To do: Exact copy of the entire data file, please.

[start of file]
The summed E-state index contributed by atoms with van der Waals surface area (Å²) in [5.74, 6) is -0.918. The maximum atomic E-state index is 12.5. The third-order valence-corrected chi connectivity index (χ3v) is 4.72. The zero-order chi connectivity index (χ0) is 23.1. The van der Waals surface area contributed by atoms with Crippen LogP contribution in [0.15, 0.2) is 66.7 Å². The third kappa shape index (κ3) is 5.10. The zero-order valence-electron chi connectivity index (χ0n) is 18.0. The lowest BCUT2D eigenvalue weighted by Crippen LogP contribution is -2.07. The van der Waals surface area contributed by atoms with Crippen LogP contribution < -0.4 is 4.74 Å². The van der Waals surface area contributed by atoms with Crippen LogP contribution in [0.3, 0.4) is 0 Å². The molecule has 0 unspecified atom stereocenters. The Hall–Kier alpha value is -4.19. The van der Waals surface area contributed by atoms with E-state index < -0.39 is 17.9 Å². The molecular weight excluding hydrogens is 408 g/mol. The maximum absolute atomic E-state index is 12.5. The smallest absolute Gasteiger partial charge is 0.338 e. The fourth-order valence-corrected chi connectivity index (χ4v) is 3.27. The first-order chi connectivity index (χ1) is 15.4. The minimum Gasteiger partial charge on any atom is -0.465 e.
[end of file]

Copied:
The summed E-state index contributed by atoms with van der Waals surface area (Å²) in [5.74, 6) is -0.918. The maximum atomic E-state index is 12.5. The third-order valence-corrected chi connectivity index (χ3v) is 4.72. The zero-order chi connectivity index (χ0) is 23.1. The van der Waals surface area contributed by atoms with Crippen LogP contribution in [0.15, 0.2) is 66.7 Å². The third kappa shape index (κ3) is 5.10. The zero-order valence-electron chi connectivity index (χ0n) is 18.0. The lowest BCUT2D eigenvalue weighted by Crippen LogP contribution is -2.07. The van der Waals surface area contributed by atoms with Crippen LogP contribution < -0.4 is 4.74 Å². The van der Waals surface area contributed by atoms with Crippen LogP contribution in [0.3, 0.4) is 0 Å². The molecule has 0 unspecified atom stereocenters. The Hall–Kier alpha value is -4.19. The van der Waals surface area contributed by atoms with E-state index < -0.39 is 17.9 Å². The molecular weight excluding hydrogens is 408 g/mol. The maximum absolute atomic E-state index is 12.5. The smallest absolute Gasteiger partial charge is 0.338 e. The fourth-order valence-corrected chi connectivity index (χ4v) is 3.27. The first-order chi connectivity index (χ1) is 15.4. The minimum Gasteiger partial charge on any atom is -0.465 e.